They’re Called Accidents for a Reason

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Workplace accidents and fatalities are often preventable. However, they are called accidents for a reason. Equipment can malfunction, weather conditions can create unexpected impacts, and there is the human factor. The telecommunications industry is particularly risky for field workers.

In 2014, 2 workers in Kansas were killed when the communication tower they were working on collapsed. The workers had been removing equipment from the tower at 250 feet when it fell. Accidents reports stated that the men were wearing appropriate personal protective equipment, such as fall protection harnesses.

While falls are a common cause of workplace injuries and fatalities in the telecommunications industry, tower workers have been injured and killed by falling objects, equipment failure, and the structural collapse of towers, as well.

In September 2017, 3 workers were killed in Florida when they fell nearly 1,000 feet after scaffolding collapsed at a television transmitting tower. The men were about 960 feet above ground, removing equipment from the tower to prepare for a new antenna installation.

The Occupational Safety and Health Administration (OSHA) also cites an example of a worker with 10 years of experience who was killed after a 90-foot fall. The worker was descending a 400-foot telecommunications tower when he lost his footing. The safety device he was using broke, the chest D-ring ripped out of the body harness, causing him to fall to the ground.

The latest federal reports, released in November of last year, indicated an overall reduction in the number of workplace injuries in the private-sector in 2016. About 2.9 million people were injured on the job in 2016, or otherwise became ill, according to the U.S. Bureau of Labor Statistics. Overall workplace fatality data is not yet available, but industry-specific information for the telecommunications industry has been released. In 2016, there were 22 fatalities per 100 workers, an increase over previous years. In 2015 there were 16 per 100 workers, 12 in 2014, and 19 in 2013.

In addition to the inherent dangers of working on communication towers and operating heavy machinery, many projects take place at construction sites, increasing dangers.

The dangers of the telecommunications industry in the field come as no shock to workers who face these risks on daily basis. They deal with the hazards and mitigate the risks of operating heavy equipment, performing tasks on partially erected structures, and installing or removing equipment at heights taller than most buildings.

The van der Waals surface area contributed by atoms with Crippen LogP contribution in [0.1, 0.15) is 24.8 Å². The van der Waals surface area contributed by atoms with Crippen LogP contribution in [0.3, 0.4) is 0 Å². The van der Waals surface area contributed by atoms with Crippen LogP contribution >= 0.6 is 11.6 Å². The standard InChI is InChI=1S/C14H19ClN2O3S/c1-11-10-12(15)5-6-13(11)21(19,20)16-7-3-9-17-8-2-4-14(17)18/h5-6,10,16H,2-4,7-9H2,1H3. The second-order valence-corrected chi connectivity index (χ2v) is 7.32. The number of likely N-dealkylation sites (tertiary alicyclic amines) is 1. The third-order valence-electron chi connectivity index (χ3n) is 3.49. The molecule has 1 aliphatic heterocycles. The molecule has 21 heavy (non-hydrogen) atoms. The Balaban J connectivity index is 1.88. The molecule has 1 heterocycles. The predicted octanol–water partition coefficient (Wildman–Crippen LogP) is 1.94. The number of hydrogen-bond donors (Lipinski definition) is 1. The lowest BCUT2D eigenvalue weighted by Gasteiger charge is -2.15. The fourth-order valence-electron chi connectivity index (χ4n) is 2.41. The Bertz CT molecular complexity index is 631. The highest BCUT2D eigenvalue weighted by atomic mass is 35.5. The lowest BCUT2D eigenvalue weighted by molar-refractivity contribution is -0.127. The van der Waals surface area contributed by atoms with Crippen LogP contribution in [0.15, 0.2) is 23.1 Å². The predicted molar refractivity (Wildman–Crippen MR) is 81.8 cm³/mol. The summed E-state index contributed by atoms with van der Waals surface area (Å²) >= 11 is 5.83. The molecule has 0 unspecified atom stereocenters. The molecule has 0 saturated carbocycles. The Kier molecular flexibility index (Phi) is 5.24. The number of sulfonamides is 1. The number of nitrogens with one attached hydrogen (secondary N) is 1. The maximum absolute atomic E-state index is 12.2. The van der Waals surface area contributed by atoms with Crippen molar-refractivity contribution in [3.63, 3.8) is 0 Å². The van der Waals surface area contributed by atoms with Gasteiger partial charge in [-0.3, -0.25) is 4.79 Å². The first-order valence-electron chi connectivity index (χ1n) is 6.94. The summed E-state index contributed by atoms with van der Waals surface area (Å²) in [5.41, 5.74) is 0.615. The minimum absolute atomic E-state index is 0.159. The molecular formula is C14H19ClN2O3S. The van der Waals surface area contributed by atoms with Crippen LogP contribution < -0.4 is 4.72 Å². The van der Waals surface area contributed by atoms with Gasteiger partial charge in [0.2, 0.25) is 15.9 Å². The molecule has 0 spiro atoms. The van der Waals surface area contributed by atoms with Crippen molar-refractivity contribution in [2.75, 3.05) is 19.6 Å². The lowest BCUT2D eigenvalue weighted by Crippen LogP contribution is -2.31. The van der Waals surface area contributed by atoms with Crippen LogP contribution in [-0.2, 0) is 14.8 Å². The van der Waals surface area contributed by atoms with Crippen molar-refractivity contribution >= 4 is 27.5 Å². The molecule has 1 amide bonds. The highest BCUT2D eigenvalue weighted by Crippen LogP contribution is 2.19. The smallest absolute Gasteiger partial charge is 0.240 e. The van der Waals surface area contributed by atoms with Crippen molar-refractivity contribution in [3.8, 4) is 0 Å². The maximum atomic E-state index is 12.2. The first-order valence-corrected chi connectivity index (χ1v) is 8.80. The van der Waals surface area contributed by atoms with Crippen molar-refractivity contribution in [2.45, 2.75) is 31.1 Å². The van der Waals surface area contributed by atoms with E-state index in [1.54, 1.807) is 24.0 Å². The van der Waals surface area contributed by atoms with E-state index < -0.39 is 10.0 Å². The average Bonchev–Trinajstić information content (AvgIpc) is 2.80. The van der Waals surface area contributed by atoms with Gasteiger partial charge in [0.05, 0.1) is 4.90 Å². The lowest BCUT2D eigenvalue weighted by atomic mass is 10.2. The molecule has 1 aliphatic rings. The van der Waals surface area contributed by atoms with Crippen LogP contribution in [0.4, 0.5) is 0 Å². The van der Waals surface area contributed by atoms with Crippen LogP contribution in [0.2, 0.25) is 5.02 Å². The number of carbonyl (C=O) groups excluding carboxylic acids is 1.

Events such as the accidents in Kansas and Florida motivate telecom executives to review their safety and prevention policies and procedures. This ranges from simply having safety harnesses available and enforcing their use, to providing more robust training and systems to ensure precautions are taken to help prevent falls, and if falls occur how to respond rapidly.

Mitigating Risk
Quick response in the case of workplace injuries results in more lives saved. Communication towers can be in remote locations. It is possible that a worker could fall or otherwise get injured without others noticing. After a fall or being struck by an object, a worker could be unconscious and unable to call out to coworkers or use a cell phone to place a call to 911 for help. While they offer many conveniences, cell phones and smartphones are the not ideal tools for emergency communication.

For example, a cell phone is not able to detect if someone slipped off a roof, triggered a staple gun and sent a nail through a hand or foot, or had one of the thousands of other emergencies that can occur on a jobsite. With a cell phone, the user is still required to be conscious and within range of the phone to be able to make a call for help. In the case of mobile workers and lone workers, cell phones are not the most reliable or function-rich options for tracking and monitoring employee safety and health.